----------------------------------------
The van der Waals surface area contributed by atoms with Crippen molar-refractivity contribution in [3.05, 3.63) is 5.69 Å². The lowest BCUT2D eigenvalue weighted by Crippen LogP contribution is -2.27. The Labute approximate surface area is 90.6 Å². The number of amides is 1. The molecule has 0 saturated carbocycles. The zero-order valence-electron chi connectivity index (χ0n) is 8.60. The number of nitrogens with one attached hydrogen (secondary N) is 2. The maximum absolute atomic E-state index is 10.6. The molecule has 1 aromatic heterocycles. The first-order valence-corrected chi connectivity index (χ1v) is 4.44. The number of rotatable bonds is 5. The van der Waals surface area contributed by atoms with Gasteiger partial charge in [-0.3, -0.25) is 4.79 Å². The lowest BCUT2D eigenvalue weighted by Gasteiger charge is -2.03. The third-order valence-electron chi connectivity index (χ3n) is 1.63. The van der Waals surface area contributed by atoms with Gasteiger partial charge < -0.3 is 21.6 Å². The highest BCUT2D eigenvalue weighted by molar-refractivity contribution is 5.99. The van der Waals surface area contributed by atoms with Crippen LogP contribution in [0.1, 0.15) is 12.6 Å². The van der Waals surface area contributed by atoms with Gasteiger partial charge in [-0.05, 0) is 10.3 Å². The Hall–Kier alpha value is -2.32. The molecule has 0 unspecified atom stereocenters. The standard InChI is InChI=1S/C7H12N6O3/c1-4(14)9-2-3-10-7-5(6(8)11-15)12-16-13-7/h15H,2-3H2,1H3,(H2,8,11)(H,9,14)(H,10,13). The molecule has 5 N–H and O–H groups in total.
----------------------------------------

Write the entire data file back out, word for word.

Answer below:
The van der Waals surface area contributed by atoms with Crippen molar-refractivity contribution in [3.05, 3.63) is 5.69 Å². The lowest BCUT2D eigenvalue weighted by Crippen LogP contribution is -2.27. The Labute approximate surface area is 90.6 Å². The number of amides is 1. The molecule has 0 saturated carbocycles. The zero-order valence-electron chi connectivity index (χ0n) is 8.60. The number of nitrogens with one attached hydrogen (secondary N) is 2. The maximum absolute atomic E-state index is 10.6. The molecule has 1 aromatic heterocycles. The first-order valence-corrected chi connectivity index (χ1v) is 4.44. The number of rotatable bonds is 5. The van der Waals surface area contributed by atoms with Gasteiger partial charge in [-0.3, -0.25) is 4.79 Å². The lowest BCUT2D eigenvalue weighted by Gasteiger charge is -2.03. The third-order valence-electron chi connectivity index (χ3n) is 1.63. The van der Waals surface area contributed by atoms with Gasteiger partial charge < -0.3 is 21.6 Å². The highest BCUT2D eigenvalue weighted by molar-refractivity contribution is 5.99. The van der Waals surface area contributed by atoms with Crippen LogP contribution in [0.1, 0.15) is 12.6 Å². The van der Waals surface area contributed by atoms with Gasteiger partial charge in [-0.05, 0) is 10.3 Å². The Hall–Kier alpha value is -2.32. The molecule has 0 unspecified atom stereocenters. The standard InChI is InChI=1S/C7H12N6O3/c1-4(14)9-2-3-10-7-5(6(8)11-15)12-16-13-7/h15H,2-3H2,1H3,(H2,8,11)(H,9,14)(H,10,13). The molecule has 5 N–H and O–H groups in total.